Referring to Hsu as “a compulsive name dropper” that would snag elusive reservations at chic Manhattan restaurants for Clinton campaign staffers, the portrait emerges of a loose cannon on the deck of the USS Clinton that may yet take high-level campaign staffers down with him. “He spent money, he never said no,” Clinton fundraiser John A. Catsimatidis told the Times.
That sentence–“he spent money, he never said no”–provides a worrisome hint of the probable spin-off scandals to come. Hsu had already donated the maximum allowed by law to Clinton’s US Senate campaign and thus could not legally spend any more of his own money that year. Any Clinton staffer that was party to such lawbreaking may soon go down with him, as the judicial and media scrutiny heightens.
In Hsu’s case, he seemed to be using the status he gained at the right hand of the Clintons to work his game on others. The Times reported that one Hsu investor was referred to him as “this big businessman who was a big friend of Hillary Clinton,” and that Hsu encouraged investors to send campaign donations as “good for business.” The Times quotes a prominent Clinton donor as saying that Hsu “went from a nobody to a player. And if Hillary was elected he would go from a player to a well-connected star in Democratic business circles.”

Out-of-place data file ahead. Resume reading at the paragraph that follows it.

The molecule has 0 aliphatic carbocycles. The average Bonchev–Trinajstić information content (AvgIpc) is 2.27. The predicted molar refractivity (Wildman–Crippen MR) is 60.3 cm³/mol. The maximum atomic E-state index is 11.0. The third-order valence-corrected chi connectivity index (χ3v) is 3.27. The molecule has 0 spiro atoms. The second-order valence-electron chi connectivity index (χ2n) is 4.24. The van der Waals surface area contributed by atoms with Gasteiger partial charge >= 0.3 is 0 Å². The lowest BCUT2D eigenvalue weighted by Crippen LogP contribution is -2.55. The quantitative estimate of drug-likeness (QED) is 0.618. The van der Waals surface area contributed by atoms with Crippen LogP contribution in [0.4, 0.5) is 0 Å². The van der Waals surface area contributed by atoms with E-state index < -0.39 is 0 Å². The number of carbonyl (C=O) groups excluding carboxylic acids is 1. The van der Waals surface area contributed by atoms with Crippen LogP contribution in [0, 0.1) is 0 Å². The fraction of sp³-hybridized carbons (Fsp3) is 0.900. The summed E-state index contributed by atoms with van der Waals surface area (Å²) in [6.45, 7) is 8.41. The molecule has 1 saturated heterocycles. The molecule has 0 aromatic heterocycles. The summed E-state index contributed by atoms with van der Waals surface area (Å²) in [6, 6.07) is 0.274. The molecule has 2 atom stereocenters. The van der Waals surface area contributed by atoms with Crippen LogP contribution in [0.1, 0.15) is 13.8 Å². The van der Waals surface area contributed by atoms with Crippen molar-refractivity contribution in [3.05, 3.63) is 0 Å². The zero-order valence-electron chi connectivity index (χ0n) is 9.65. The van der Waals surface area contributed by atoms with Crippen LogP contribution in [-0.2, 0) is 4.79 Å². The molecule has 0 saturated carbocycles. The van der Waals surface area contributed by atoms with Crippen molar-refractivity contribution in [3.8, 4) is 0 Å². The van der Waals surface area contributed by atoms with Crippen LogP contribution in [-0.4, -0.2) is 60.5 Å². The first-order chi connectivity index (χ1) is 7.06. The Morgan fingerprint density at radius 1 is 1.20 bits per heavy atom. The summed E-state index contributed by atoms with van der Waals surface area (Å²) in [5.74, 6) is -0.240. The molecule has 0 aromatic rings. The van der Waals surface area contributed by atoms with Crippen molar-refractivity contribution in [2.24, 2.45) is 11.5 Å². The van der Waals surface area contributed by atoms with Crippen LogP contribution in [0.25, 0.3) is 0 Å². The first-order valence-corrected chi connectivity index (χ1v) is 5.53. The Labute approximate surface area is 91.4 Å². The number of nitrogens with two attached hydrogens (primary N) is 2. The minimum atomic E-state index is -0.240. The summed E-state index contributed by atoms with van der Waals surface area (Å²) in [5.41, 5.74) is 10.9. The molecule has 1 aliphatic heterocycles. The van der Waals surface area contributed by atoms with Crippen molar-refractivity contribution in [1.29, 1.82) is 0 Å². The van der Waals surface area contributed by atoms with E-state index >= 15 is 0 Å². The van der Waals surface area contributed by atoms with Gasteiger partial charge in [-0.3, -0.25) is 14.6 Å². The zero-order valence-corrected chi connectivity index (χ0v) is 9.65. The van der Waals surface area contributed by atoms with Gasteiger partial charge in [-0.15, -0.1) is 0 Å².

Norman Hsu turns out not to be the hapless innocent that looks up at us with puppy eyes from his mug shots. He is a slash-and-burn player that sought a position on a team that encouraged him, and others like him, to pursue a charred earth fundraising policy. Hsu found in the Clinton campaign a perfect headquarters for unethical money handling, where he could, and did, blend in perfectly without seeming out of place.
Hsu’s Fundraising Methods